(Bloomberg) -- Some 28 million US borrowers will soon need to start payments on federal student debt after a three-year pause. Loan servicers, consumer advocates and lawmakers are warning that the system is ill equipped to handle the deluge.
Some companies that administer the loans have slashed staff this year, even as they work to shore up computer systems and train workers before the deadline to resume payments in October for the first time since the early days of the Covid-19 pandemic. About 6.4 million borrowers, including some who left school during the pause, still lack a repayment plan, according to the Education Department.
The logistics are daunting. Many borrowers were assigned new loan servicers after some of the biggest companies, such as Navient Corp., quit the federal program. The Biden administration’s failed attempt to forgive some of the debt has left some folks confused about whether they need to pay at all. Then there’s bewilderment over income-driven repayment plans and the legions of scammers sure to be looking for easy marks amid the upheaval. It could be a mess.
Courtney Young, 28, will be working with the third federal loan servicer assigned to her in four years. She has about $54,000 in government loans for studying at Winston-Salem State University in North Carolina, and she’s been making payments on separate private loans. Young logged into her new federal servicer over the weekend about repayment and is unsure why it shows that she isn’t required to pay until April.
“This is one of the most confusing things I’ve been through,” said Young, who in 2019 began working at BMW Financial Services in Columbus, Ohio. She also works at J. Crew on the weekends to earn money to repay her loans and save to finish an MBA program. “I know I’m probably not the only one who’s logged in and said ‘Hey, what’s going on?’”
The Education Department is one of the largest financial institutions in the country, with $1.64 trillion in outstanding loans. More than 90% of borrowers saw their payments paused, worth about $1.5 trillion, according to Mark Kantrowitz, author of How to Appeal for More College Financial Aid.
If the Education Department was a bank, it would rank fifth by size of assets in the US. It’s now in an unprecedented situation by any metric, including the sheer number of borrowers all beginning payments in the same month in October.
“It would be a mess regardless of when it’s restarted,” said Kantrowitz. “It’s been out of sight and out of the minds of borrowers for 42 months.”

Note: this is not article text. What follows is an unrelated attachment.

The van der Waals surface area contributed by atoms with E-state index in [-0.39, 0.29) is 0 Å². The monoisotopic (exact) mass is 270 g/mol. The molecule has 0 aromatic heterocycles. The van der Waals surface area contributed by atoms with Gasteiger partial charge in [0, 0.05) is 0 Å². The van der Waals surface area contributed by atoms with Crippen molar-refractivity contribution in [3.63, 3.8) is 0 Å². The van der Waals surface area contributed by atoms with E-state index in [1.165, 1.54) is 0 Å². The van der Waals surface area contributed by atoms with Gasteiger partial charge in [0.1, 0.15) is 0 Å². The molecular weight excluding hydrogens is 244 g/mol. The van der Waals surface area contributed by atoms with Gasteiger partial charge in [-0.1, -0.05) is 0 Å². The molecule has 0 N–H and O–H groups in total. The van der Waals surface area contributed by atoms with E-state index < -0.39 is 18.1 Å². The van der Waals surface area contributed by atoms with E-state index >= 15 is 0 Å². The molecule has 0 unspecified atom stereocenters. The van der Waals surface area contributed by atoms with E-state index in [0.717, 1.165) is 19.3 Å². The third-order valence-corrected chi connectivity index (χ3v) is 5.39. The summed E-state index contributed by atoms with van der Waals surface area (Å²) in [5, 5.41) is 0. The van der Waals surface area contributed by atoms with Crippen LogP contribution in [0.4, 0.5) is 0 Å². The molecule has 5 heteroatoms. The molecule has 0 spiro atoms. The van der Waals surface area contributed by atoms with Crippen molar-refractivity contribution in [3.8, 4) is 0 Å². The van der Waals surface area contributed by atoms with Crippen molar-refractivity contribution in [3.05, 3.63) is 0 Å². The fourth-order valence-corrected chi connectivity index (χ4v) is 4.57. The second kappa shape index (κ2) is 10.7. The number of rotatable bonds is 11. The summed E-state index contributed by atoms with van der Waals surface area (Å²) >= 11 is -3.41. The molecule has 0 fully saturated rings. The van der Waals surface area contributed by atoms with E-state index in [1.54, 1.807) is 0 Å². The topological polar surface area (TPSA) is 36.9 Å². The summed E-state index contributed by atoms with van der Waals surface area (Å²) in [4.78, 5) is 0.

Six Democratic senators, led by Elizabeth Warren, have also raised alarms, issuing a statement warning that the system is unprepared to deal with the situation.
“The restart of tens of millions of borrowers’ student loan payments marks an unprecedented event with a heightened risk of borrower harm,” the senators wrote in letters to servicers.
That said, the biggest risk to borrowers — assuming they can avoid outright scams — might be time wasted on the administrative hassle related to setting up their accounts and choosing a repayment plan. While interest will begin accruing Sept. 1, borrowers that don’t make full payments won’t see any demerits on their credit report for the first 12 months.
Loan servicers want to go full-speed ahead, but they’re concerned there isn’t enough time to communicate with borrowers. Servicers process payments and help struggling borrowers figure out repayment plans.
“The complication is really challenging,” said Scott Buchanan, executive director of the Student Loan Servicing Alliance, a trade group. Some borrowers will no doubt need “a lot of hand holding.”
The Education Department has already been directly in touch with 43 million borrowers — including those who loans weren’t paused — and will ramp up communications in the coming days to provide specific steps that borrowers should consider before the payment pause ends, according to a spokesperson.
In a deal reached in May to raise the national debt ceiling, lawmakers mandated the resumption of student loan payments but failed to allocate more funds for the transition, including extended call-center operations. The department also cut payments to servicers, which may lead to prolonged wait times for borrowers seeking answers from the Education Department or servicers.
Since the moratorium went into effect in March 2020, at least four companies have stopped servicing federal student loans while others scaled up. In addition to Navient, the Pennsylvania Higher Education Assistance Agency and Granite State Management & Resources left the program. Great Lakes Higher Education Corp. transferred the loans it had been administrating to Nelnet Inc., which recently fired 550 workers amid a slump in business. The Consumer Financial Protection Bureau has warned against deceptive and unfair practices by some servicers.
Joseph Matt, who works as a shift supervisor at a Starbucks, says he’s apprehensive about starting payments and confused about the process. He has about $22,000 in loans, serviced by Edfinancial, stemming from a 2021 fine arts degree at the University of Louisiana at Lafayette.
“It just seems very difficult to navigate and there’s not enough guidance,” Matt said. “You’d think for a government-officiated service it would be a lot more clear.”
--With assistance from Claire Ballentine.